The Logic of Child Soldiering and Coercion

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Authors Bernd Beber, Christopher Blattman
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Paper Abstract Why do armed groups recruit large numbers of children as fighters, often coercively? The international community has tried to curb these crimes by sham- ing and punishing leaders who commit them—in short, making the crimes costlier+ Are these policies effective and sufficient? The answer lies in more attention to the strategic interaction between rebel leaders and recruits+ We adapt theories of indus- trial organization to rebellious groups and show how, being less able fighters, chil- dren are attractive recruits if and only if they are easier to intimidate, indoctrinate, and misinform than adults+ This ease of manipulation interacts with the costliness of war crimes to influence rebel leaders' incentives to coerce children into war+ We use a case study and a novel survey of former child recruits in Uganda to illustrate this argument and provide hard evidence not only that children are more easily manipu- lated in war, but also how—something often asserted but never demonstrated+ Our theory, as well as a new "cross-rebel" data set, also support the idea that costliness matters: foreign governments, international organizations, diasporas, and local pop- ulations can discourage child recruitment by withholding resources or punishing offenders ~or, conversely, encourage these crimes by failing to act!+ But punishing war crimes has limitations, and can only take us so far+ Children's reintegration oppor- tunities must be at least as great as adults' ~something that demobilization programs sometimes fail to do!+ Also, indoctrination and misinformation can be directly influ- enced+ We observe grassroots innovations in Uganda that could be models for the prevention and curbing of child soldiering and counterinsurgency generally+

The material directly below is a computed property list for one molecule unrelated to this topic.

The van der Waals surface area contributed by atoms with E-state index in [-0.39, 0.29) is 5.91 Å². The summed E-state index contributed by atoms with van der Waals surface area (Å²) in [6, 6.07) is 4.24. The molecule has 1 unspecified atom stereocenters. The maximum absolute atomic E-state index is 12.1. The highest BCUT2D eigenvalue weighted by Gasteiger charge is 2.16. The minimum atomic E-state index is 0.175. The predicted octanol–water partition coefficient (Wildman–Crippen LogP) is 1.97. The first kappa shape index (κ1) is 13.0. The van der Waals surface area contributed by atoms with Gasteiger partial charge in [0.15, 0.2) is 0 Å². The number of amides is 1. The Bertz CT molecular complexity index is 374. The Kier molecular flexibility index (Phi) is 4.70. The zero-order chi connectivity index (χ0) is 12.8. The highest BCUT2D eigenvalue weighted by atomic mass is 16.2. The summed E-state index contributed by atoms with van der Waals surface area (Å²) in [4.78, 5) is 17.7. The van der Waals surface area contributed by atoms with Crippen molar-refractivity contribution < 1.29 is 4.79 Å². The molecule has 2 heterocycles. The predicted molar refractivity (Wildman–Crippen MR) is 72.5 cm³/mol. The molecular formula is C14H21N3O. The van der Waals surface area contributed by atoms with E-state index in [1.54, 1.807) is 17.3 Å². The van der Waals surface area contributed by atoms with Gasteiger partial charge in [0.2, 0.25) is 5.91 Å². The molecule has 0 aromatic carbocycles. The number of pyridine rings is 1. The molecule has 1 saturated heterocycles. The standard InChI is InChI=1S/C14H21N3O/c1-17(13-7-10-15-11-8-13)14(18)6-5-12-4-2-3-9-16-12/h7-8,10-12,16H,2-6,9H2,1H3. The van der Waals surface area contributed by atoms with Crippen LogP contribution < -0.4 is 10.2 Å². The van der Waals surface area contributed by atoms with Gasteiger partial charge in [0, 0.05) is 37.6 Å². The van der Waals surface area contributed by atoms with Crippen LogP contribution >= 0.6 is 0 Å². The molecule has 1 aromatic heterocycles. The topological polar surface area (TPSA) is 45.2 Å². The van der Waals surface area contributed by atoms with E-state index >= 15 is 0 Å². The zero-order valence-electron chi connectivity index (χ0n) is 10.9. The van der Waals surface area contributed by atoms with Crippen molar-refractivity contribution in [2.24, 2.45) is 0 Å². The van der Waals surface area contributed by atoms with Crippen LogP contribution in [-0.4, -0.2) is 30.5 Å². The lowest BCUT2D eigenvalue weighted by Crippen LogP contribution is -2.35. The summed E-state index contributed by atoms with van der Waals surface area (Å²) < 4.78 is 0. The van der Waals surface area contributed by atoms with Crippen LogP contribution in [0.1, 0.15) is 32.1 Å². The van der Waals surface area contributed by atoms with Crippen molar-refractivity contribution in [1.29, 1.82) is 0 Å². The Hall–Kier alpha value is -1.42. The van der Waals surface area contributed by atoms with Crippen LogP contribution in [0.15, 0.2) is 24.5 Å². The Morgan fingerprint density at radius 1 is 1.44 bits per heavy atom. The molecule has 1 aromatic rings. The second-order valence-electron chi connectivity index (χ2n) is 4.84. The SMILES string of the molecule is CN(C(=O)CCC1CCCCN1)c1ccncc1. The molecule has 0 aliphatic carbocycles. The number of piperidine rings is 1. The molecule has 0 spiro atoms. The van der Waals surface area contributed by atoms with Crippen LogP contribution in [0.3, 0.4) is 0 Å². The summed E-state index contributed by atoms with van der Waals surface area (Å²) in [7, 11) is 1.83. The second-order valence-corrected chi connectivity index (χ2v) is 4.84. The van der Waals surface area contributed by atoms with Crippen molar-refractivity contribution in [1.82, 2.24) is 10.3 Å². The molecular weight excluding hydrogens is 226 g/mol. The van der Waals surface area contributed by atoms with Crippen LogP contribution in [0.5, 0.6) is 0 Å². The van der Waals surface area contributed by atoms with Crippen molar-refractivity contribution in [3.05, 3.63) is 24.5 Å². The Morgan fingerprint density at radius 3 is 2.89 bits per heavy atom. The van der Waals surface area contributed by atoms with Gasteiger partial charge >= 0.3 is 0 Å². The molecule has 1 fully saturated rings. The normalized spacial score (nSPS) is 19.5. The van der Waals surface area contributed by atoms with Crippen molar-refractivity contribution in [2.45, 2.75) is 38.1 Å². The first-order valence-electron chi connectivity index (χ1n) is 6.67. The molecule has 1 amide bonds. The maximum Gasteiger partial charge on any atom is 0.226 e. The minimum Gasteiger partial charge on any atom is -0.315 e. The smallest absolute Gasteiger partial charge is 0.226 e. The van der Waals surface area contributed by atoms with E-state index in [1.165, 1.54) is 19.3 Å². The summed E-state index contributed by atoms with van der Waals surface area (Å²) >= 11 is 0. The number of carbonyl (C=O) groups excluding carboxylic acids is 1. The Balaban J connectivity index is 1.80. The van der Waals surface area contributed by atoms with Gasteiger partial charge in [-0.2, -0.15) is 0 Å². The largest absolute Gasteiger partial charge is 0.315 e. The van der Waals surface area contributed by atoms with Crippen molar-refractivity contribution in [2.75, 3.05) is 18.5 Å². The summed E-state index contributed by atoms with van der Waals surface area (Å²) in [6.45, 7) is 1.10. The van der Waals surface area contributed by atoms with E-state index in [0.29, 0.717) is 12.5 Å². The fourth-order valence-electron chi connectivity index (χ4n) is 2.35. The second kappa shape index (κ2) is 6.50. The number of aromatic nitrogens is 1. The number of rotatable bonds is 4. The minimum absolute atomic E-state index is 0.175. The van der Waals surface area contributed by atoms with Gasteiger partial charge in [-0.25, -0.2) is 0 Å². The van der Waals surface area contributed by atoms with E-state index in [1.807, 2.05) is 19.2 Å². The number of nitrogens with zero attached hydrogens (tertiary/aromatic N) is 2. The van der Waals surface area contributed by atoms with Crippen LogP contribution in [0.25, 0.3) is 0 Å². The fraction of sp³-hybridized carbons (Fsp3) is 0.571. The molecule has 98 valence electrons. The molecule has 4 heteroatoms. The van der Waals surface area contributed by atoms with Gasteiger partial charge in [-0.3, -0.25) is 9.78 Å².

Date of publication 2013
Code Programming Language R
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